Nobody seemed to wonder what effect having to deal with such an advance would have on that young woman. What if she did say yes and went to prom with him under the pressure of a crowd of people around her? Would that have been appropriate? Similarly, the man at Cannes has been called a "prankster". Is that really funny though? I don't think Miss Ferrera thought it was.
Another recent story was about the rapper Iggy Azalea who described her experience of being sexually assaulted while crowd surfing, and how she has now stopped as as a result. Predictably, she was blamed for the bad behavior of the people in the crowd, because her body is apparently seen as being public property and she was "asking for it" by getting in the crowd.
We should think about how personal space is valued in our society. Who is entitled to it and who is not? Is being a celebrity asking to have people follow you around, grab at you, or try to get pictures up your skirt? Should women be expected to act nicely to men who are harassing them? When is a person's body their own and when is it public property? This is not something as a society we often confront, but it certainly can cause a stir when you challenge people on it.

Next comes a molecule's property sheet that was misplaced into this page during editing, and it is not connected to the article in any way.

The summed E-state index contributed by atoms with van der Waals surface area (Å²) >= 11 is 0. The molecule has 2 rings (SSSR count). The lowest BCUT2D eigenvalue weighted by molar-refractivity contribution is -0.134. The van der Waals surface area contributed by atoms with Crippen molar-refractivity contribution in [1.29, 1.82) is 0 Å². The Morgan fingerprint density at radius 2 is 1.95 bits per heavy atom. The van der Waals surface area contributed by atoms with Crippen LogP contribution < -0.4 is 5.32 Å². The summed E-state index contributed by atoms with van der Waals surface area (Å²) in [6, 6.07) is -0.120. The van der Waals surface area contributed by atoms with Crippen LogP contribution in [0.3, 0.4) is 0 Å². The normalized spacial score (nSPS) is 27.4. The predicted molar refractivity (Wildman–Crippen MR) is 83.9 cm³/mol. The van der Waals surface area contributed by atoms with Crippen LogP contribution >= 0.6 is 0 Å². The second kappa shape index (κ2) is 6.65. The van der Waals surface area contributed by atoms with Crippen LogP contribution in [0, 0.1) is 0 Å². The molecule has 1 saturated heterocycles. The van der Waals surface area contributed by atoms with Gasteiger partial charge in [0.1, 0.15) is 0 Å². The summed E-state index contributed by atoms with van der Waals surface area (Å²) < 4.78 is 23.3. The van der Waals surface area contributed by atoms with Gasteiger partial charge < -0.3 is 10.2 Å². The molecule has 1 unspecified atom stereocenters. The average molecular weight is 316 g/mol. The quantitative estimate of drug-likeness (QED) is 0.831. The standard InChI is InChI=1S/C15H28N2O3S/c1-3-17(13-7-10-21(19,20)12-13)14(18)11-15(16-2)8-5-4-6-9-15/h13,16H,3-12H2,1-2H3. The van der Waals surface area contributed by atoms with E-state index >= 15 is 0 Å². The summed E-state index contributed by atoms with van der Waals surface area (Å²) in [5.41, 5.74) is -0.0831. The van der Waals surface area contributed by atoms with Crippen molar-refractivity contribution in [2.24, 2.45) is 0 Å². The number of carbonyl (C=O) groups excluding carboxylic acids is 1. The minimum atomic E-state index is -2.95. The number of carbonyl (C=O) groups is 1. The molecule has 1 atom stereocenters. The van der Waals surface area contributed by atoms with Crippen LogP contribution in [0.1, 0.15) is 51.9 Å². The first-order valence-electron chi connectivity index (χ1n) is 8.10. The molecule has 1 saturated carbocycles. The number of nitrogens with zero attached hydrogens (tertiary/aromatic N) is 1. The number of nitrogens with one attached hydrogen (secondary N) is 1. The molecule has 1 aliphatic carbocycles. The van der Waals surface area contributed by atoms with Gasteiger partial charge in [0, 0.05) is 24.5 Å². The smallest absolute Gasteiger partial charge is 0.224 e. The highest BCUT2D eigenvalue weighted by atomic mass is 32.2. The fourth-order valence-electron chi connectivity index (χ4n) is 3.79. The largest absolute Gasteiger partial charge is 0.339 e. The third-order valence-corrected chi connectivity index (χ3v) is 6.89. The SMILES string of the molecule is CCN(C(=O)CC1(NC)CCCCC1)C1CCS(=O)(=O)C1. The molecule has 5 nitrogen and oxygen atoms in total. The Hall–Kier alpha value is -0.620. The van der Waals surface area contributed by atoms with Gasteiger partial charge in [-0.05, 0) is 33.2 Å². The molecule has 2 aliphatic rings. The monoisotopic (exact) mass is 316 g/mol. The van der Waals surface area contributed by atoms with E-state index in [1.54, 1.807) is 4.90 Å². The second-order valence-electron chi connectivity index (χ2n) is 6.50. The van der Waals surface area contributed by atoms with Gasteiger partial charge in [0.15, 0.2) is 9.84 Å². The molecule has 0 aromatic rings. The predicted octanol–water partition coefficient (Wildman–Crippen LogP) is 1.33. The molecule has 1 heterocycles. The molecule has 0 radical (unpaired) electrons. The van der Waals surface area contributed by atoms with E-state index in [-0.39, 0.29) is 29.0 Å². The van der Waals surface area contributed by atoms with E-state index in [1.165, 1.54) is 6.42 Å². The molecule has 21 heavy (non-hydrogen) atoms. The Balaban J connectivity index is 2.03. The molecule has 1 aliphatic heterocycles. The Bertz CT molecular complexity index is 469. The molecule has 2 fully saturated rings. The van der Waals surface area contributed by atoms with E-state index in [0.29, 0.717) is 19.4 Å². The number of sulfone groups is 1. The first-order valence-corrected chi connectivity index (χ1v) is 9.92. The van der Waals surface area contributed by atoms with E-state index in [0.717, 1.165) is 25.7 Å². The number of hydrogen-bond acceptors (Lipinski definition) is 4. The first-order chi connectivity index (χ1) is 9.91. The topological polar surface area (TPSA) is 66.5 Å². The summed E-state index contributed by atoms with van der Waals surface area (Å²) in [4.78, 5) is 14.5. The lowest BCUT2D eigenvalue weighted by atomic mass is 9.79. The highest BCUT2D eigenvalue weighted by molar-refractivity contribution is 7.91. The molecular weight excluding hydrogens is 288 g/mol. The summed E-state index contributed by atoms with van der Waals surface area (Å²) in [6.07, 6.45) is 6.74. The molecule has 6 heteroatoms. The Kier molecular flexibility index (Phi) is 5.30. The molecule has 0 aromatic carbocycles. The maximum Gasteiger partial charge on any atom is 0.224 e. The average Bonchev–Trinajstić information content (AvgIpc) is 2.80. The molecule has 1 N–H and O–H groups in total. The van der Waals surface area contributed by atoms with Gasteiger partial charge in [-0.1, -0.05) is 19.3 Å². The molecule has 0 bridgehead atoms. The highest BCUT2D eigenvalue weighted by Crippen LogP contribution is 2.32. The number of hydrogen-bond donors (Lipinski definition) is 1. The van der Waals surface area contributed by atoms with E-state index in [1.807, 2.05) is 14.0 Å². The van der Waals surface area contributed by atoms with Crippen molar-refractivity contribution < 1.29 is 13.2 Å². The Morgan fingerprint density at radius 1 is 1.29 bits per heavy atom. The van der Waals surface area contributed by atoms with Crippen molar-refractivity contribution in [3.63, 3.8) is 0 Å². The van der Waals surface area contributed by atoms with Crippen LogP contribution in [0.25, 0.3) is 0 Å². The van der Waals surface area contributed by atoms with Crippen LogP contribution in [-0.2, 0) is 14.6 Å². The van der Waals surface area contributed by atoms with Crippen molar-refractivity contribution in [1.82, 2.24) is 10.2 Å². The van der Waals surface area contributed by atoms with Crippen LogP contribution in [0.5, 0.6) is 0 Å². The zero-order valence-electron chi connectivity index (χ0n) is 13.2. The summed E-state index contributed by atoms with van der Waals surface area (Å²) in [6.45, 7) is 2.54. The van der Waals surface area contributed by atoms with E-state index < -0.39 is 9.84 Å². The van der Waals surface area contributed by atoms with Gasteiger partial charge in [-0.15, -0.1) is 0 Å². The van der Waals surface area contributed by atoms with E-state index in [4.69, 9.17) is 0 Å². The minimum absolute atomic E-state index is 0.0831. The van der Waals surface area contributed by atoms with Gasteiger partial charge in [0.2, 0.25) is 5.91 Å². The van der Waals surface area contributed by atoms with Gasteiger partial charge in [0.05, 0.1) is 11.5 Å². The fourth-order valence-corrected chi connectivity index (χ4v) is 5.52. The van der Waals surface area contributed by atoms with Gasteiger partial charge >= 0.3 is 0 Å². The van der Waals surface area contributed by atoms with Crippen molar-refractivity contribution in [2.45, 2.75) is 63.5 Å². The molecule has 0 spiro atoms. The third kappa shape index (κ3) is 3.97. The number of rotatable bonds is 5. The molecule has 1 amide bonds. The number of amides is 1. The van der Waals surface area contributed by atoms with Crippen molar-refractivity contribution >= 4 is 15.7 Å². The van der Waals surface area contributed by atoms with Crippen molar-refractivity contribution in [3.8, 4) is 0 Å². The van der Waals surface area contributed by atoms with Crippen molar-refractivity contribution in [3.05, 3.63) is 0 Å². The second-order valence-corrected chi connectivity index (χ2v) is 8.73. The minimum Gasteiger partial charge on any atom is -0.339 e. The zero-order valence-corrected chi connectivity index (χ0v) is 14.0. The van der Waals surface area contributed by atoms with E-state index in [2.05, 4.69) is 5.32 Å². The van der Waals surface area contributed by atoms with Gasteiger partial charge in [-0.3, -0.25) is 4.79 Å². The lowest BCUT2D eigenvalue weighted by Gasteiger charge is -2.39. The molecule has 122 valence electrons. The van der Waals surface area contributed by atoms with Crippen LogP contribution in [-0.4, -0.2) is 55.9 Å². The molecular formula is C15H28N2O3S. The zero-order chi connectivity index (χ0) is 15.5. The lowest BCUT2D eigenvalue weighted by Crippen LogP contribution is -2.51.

Saturday, May 17, 2014
The world's largest democracy voted and declared Narendra Modi it's next leader. Modi is a known conservative Hindu Nationalist from the BJP, and this will likely color his leadership over the period of his term in office. He was implicated as being responsible for riots in Gujarat and for the killings of Muslims that resulted. He is hard liner on Kashmir and Pakistan, and we can likely expect more conflicts in the next few years.